Eileen Wade : “Listen, would you like something to eat?”
Philip Marlowe : “Yeah, I guess if you’ve got some cold bologna, mayonnaise and bread I’ll hang around for a while.”
Eileen Wade: “I’ll do you one better.”
Noirvember Film Series #6:
“The Long Goodbye” (1973), directed by Robert Altman, is a jazzy, effervescent crime drama based off the Raymond Chandler novel of the same name, about a private investigator who is needlessly dragged into a series of events which put his life in danger. Elliott Gould plays Richard Marlowe, a smooth talking and comically cavalier P.I. who is visited late one night by his friend Terry Lennox, who promptly asks him for a ride from Los Angeles to the California-Mexico border at Tijuana.
We meet Marlowe one evening as he is preoccupied by his picky eating cat and buying brownies for his naked, yoga loving neighbors. He mumbles and talks to himself. He shrugs and smokes. With an element of understated humor and a meandering pace, we watch as Marlowe’s loyalty is slowly soiled by the abusive selfishness of his friends.
After helping Lennox, Marlowe is suddenly picked up and questioned by the police, when he is informed that his friend has committed suicide promptly after arriving at his new home in Mexico. Suspicious and confused, he is eventually released, but is then faced with a mob looking for a large sum of money. Laid back, but sharp, Altman’s lead character is depicted through a series of lingering looks, as he begins to unravel the mysterious death of his friend.
In typical noir fashion, “The Long Goodbye” is engulfed in nihilism, crime and artistic filmmaking choices which almost act as a varnish on the grim realities at play. In this, though the cinematography is excellent and intriguing at times (by Vilmos Zsigmond), making use of match cuts in unexpected ways, the real elevating element to this one was the continual use of the song which shares a title with the film. The films entire soundtrack only features two songs: “Hooray for Hollywood” and “The Long Goodbye”, composed by John Williams and Johnny Mercer. Altman cleverly decided that every time the latter song is heard, it is arranged differently – in the form of hippie chants to supermarket muzak to radio tunes, and is used to set the tone of the eccentric California atmosphere that our lead bumbles upon while pursuing his case.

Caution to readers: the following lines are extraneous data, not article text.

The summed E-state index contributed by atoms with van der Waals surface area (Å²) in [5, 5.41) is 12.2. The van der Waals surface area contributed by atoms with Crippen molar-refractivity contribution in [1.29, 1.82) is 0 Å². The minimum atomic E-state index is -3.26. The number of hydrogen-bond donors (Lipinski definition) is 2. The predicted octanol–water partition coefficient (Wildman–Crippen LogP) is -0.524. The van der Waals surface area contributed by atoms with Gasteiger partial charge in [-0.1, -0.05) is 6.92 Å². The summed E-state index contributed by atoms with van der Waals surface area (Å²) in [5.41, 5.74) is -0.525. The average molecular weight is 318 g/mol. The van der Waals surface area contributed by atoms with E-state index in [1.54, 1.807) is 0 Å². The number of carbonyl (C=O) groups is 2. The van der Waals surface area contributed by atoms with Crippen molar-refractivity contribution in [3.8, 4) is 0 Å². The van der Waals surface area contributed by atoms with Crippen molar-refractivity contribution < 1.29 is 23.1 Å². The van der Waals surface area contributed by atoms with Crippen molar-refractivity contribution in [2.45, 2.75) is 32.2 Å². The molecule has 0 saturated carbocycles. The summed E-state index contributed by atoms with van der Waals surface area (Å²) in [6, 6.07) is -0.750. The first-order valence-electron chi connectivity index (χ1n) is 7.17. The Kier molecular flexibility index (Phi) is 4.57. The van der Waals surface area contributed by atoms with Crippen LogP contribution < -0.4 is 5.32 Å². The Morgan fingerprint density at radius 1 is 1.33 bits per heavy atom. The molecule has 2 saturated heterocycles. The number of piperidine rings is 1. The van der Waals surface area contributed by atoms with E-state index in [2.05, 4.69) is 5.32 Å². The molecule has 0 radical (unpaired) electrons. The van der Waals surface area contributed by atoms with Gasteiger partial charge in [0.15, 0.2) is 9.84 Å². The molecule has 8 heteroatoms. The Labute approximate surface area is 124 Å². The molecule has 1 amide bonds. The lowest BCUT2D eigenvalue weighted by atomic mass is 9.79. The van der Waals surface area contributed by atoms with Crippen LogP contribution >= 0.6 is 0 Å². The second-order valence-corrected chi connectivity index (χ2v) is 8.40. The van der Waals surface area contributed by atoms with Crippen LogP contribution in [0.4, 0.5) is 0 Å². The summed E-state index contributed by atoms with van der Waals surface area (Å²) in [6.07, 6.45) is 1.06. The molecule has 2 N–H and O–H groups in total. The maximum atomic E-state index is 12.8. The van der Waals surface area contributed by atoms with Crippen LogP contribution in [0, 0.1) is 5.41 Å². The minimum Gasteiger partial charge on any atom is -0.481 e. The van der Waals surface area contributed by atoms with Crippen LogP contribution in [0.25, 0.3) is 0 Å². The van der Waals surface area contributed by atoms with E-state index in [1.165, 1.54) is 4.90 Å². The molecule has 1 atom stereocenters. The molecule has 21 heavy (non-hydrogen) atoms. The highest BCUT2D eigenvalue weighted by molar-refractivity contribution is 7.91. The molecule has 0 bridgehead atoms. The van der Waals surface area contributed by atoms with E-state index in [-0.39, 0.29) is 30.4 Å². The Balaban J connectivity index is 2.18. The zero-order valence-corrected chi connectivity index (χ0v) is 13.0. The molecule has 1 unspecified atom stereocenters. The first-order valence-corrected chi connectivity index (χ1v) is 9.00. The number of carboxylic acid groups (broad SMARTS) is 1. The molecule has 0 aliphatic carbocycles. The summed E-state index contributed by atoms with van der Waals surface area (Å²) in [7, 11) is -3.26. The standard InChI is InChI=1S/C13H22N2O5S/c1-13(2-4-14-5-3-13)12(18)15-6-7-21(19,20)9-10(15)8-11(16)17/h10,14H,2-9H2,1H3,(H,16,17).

It is a slow film, that does not necessarily drag, but it does not move quickly. It takes its time, just like the drawn out ramblings of its lead. It is not officially cited as an inspiration for Quentin Tarantino’s popular 2019 film, “Once Upon A Time in Hollywood,” but the two pair hand-and-hand. Much of this film revolves around the merriment of Los Angeles in the 1970’s which was so defined by the Hollywood scene. Harlowe’s gate keeper proudly does cheeky impressions of big stars to whoever will be his reluctant audience, the neighbors have de-clothed and spend their days dancing freely on the porch, the characters drive schmoozey convertibles. Most of all, though, there is a striking likeness between Tarantino’s character, played by Brad Pitt, Cliff Booth, and his relationship with Brandy, his giant lovable hearty eating pitbull and Marlowe’s kinship with his cat, who only likes one hard to find brand of cat food.
Altman’s “The Long Goodbye” is a film noir with a cheery, spontaneous nature. Like the novel from which its based, Marlowe is witty, eccentric and holds contempt for insincerity, but Gould’s version is characterized by a mumbling, grumbling demeanor. Pushing slightly against the typical Hardy boy-esque private eye, Altman also pushes against genre. There is a grotesque violence and cynicism, but in this film, it is not from our hero. As Roger Ebert put it, “he is a man of honor from 1953 is lost in the hazy narcissism of 1973, and it’s not all right with him.”
A worthwhile watch for those who have a long Saturday and have already solidified their appreciation for the film noir genre.